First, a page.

Indian cricketers yet to stamp their presence

Philatelist Father Tom John is participating in the ICC World Cup, though in a different way. He has stamps from the cricket extravaganza in his kitty.

Living in a remote village of Jharkhand, John has a rich collection of over 400 stamps related to World Cup Cricket. But he certainly feels bad for Indian cricketers as they are yet to be honoured by India Post.

A parish priest at St Anthony's Church at Navatoli in Gumla, John has a fancy for collecting stamps from his early childhood but it became a passion for him with the passing days. Now in his early 50s, John's total collection of stamps runs over 40,000 comprising many rare and priced stamps.

The philatelist started collecting stamps related to cricket since 1996 and since then he has collected almost every stamp that was released in any corner of the globe on the World Cup. "I don't claim to possess all the stamps issued till date, but definitely I have 180 different stamps related to cricket, this year being the 10th World Cup," he said.

No postage stamp on the first World Cup in 1975 was released. But as soon as stamps and commemorations were issued by different countries, John started collecting them.

"St Vincent is a small island near West Indies and is a non-cricket playing nation but it has issued a large number of stamps related to Indian cricketers," said John showing stamps on Sunil Gavaskar and Kapil Dev. Even Guine Bissau, another small country, has issued a series of stamps in honour of Sachin Tendulkar. Sri Lanka's Department of Posts had brought out a First Day Cover on Muttiah Muralitharan to commemorate the off-spinner becoming the highest wicket taker in Test cricket.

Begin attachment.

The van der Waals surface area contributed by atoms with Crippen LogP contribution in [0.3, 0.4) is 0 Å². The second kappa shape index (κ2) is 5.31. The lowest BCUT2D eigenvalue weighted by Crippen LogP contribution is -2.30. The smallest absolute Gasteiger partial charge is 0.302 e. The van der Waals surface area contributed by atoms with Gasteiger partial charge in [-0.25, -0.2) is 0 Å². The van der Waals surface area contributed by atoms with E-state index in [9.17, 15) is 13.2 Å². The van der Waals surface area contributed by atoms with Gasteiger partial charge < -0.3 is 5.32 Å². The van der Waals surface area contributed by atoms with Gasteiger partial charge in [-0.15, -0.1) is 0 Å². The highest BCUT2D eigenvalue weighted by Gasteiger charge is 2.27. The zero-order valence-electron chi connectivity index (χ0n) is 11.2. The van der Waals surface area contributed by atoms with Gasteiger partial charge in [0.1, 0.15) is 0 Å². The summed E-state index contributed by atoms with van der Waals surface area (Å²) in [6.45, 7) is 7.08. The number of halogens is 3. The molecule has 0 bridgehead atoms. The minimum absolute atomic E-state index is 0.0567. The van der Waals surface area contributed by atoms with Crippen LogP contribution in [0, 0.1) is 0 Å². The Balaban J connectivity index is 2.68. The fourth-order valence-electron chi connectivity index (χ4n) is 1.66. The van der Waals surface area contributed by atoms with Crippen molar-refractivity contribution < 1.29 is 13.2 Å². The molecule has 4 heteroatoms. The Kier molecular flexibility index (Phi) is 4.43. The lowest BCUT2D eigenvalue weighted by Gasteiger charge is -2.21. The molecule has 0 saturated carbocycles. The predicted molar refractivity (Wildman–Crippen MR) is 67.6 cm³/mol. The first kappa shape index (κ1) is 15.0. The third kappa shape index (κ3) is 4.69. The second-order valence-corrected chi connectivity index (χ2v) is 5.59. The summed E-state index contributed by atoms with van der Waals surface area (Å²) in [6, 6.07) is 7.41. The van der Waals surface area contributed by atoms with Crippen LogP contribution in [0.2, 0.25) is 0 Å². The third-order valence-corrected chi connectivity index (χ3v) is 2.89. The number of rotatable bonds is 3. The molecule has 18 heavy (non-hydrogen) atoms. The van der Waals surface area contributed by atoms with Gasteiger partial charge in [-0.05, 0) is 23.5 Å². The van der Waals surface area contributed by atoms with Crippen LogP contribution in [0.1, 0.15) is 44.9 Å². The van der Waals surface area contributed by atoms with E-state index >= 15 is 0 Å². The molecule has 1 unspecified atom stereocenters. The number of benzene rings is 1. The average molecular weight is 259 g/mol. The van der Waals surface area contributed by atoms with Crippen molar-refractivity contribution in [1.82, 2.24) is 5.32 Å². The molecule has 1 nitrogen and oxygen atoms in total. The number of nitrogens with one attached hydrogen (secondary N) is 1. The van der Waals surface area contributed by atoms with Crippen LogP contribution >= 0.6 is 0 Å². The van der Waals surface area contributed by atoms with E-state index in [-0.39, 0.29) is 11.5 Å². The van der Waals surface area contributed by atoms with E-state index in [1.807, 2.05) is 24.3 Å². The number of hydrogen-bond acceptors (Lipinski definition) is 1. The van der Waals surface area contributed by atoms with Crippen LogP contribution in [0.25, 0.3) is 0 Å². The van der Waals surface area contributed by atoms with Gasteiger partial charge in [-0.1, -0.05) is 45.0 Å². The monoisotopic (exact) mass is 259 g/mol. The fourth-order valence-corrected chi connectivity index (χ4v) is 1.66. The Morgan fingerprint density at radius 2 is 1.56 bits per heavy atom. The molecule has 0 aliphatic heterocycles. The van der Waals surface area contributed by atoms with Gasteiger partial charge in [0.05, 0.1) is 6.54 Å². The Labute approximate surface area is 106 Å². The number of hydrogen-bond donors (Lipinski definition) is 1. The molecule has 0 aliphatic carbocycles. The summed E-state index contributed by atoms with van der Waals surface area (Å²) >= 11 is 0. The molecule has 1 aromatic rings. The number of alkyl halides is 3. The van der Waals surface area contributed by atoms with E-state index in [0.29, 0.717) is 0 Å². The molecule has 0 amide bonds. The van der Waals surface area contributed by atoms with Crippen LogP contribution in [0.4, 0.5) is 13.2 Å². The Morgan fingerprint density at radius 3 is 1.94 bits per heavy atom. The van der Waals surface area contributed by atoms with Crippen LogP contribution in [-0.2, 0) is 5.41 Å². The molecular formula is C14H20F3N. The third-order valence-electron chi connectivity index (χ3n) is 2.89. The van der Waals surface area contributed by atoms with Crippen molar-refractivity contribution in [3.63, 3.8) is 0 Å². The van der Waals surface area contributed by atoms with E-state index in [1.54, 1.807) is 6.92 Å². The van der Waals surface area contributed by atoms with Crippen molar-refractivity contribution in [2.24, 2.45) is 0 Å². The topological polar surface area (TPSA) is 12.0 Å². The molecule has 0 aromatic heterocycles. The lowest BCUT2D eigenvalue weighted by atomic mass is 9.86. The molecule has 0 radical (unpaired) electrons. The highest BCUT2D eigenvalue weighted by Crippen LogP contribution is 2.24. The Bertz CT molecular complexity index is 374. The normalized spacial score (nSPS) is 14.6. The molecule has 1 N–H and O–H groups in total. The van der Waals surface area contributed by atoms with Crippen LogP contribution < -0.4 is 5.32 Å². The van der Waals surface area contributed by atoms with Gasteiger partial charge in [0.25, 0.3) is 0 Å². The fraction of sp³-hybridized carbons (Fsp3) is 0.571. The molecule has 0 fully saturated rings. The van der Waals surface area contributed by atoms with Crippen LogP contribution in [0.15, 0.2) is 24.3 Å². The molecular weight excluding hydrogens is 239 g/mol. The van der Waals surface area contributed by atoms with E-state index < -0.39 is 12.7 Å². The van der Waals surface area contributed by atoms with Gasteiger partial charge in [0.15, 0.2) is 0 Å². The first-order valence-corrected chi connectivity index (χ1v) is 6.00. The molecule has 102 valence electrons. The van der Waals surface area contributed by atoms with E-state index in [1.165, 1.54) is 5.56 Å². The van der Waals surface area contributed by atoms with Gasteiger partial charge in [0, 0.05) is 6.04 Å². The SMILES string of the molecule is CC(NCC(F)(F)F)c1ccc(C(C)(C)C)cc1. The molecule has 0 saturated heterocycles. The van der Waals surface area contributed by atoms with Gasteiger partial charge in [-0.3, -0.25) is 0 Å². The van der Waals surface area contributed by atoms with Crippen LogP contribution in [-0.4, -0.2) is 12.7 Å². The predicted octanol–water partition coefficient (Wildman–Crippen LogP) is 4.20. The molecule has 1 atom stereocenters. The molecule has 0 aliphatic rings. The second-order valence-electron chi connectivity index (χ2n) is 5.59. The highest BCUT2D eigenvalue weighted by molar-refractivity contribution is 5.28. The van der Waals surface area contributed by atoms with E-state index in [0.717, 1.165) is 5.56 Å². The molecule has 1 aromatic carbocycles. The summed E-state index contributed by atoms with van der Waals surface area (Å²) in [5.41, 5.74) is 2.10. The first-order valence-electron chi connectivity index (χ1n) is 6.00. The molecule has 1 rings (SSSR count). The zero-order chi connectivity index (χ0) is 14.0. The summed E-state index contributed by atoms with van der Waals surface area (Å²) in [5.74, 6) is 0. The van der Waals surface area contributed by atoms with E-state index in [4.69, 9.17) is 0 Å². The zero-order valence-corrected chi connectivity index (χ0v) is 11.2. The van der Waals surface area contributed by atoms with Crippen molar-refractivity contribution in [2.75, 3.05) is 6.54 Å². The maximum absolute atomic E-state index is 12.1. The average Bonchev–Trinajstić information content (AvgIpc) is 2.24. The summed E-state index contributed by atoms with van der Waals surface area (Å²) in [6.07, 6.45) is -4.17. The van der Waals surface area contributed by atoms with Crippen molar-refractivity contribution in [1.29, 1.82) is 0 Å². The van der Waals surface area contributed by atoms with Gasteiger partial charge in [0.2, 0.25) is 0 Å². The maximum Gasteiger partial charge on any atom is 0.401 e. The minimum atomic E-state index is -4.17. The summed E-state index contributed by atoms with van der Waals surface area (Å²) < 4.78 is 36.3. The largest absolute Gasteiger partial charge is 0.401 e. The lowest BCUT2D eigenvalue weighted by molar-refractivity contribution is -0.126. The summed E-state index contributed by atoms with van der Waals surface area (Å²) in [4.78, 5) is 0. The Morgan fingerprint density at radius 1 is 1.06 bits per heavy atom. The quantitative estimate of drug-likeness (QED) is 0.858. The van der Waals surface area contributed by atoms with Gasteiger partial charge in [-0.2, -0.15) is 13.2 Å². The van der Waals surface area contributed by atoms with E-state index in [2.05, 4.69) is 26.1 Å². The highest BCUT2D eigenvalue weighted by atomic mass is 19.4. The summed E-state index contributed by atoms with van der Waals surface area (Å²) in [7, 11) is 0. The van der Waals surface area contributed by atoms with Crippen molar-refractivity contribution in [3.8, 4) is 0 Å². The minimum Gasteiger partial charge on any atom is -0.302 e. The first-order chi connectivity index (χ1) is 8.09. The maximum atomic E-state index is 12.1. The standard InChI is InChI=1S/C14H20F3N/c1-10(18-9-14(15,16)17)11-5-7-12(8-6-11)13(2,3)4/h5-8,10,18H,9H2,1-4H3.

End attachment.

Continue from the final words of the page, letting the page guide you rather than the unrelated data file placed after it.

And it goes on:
Expressing surprise over the apathy of India Post in issuing philatelic material on Indian players like Mahendra Singh Dhoni or Tendulkar, John said cricketers in India seem to be honoured only after death.

Showing a collection of stamps on Vinod Mankad, Vijay Merchant, C K Naidu and Deodhar issued in 1995 by India Post, he said a series on Maharaja Ranjit Singhji was also issued in 1993. "Interestingly, all were honoured posthumously," he said calling on India Post officials to take a lesson from other countries.

"Small countries like St Vincent and Vatican make money by issuing stamps on legendary personalities from other countries and tourists as well as philatelists are always eager to cough up huge sums for those prized possessions," he said.

With a dream to meet Indian skipper Dhoni one day, John wants to present him some stamps collected on cricket and obtain his autograph on his stamp book.